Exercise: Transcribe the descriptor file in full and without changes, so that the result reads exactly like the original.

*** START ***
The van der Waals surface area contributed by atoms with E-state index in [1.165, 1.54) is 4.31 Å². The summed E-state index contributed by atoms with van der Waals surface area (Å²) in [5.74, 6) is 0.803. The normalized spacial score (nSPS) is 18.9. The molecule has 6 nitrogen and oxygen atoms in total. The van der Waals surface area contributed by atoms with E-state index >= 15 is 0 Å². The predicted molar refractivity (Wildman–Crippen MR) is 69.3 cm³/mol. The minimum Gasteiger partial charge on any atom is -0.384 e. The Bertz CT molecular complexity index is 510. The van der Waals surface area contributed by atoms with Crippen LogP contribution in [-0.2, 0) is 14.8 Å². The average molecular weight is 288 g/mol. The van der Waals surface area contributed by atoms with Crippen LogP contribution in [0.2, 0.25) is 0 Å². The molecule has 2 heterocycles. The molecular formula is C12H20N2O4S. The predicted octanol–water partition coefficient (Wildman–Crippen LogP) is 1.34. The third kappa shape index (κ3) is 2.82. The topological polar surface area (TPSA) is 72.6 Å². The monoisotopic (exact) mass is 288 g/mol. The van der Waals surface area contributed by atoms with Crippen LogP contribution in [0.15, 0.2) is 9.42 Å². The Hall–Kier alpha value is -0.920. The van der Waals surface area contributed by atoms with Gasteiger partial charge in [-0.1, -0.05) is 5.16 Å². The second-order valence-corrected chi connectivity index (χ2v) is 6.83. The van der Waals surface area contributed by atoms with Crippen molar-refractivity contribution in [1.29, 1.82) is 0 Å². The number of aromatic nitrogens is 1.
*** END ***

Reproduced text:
The van der Waals surface area contributed by atoms with E-state index in [1.165, 1.54) is 4.31 Å². The summed E-state index contributed by atoms with van der Waals surface area (Å²) in [5.74, 6) is 0.803. The normalized spacial score (nSPS) is 18.9. The molecule has 6 nitrogen and oxygen atoms in total. The van der Waals surface area contributed by atoms with E-state index >= 15 is 0 Å². The predicted molar refractivity (Wildman–Crippen MR) is 69.3 cm³/mol. The minimum Gasteiger partial charge on any atom is -0.384 e. The Bertz CT molecular complexity index is 510. The van der Waals surface area contributed by atoms with Crippen LogP contribution in [-0.2, 0) is 14.8 Å². The average molecular weight is 288 g/mol. The van der Waals surface area contributed by atoms with Crippen LogP contribution in [0.2, 0.25) is 0 Å². The molecule has 2 heterocycles. The molecular formula is C12H20N2O4S. The predicted octanol–water partition coefficient (Wildman–Crippen LogP) is 1.34. The third kappa shape index (κ3) is 2.82. The topological polar surface area (TPSA) is 72.6 Å². The monoisotopic (exact) mass is 288 g/mol. The van der Waals surface area contributed by atoms with Crippen LogP contribution in [0.15, 0.2) is 9.42 Å². The Hall–Kier alpha value is -0.920. The van der Waals surface area contributed by atoms with Gasteiger partial charge in [-0.1, -0.05) is 5.16 Å². The second-order valence-corrected chi connectivity index (χ2v) is 6.83. The van der Waals surface area contributed by atoms with Crippen molar-refractivity contribution in [1.29, 1.82) is 0 Å². The number of aromatic nitrogens is 1.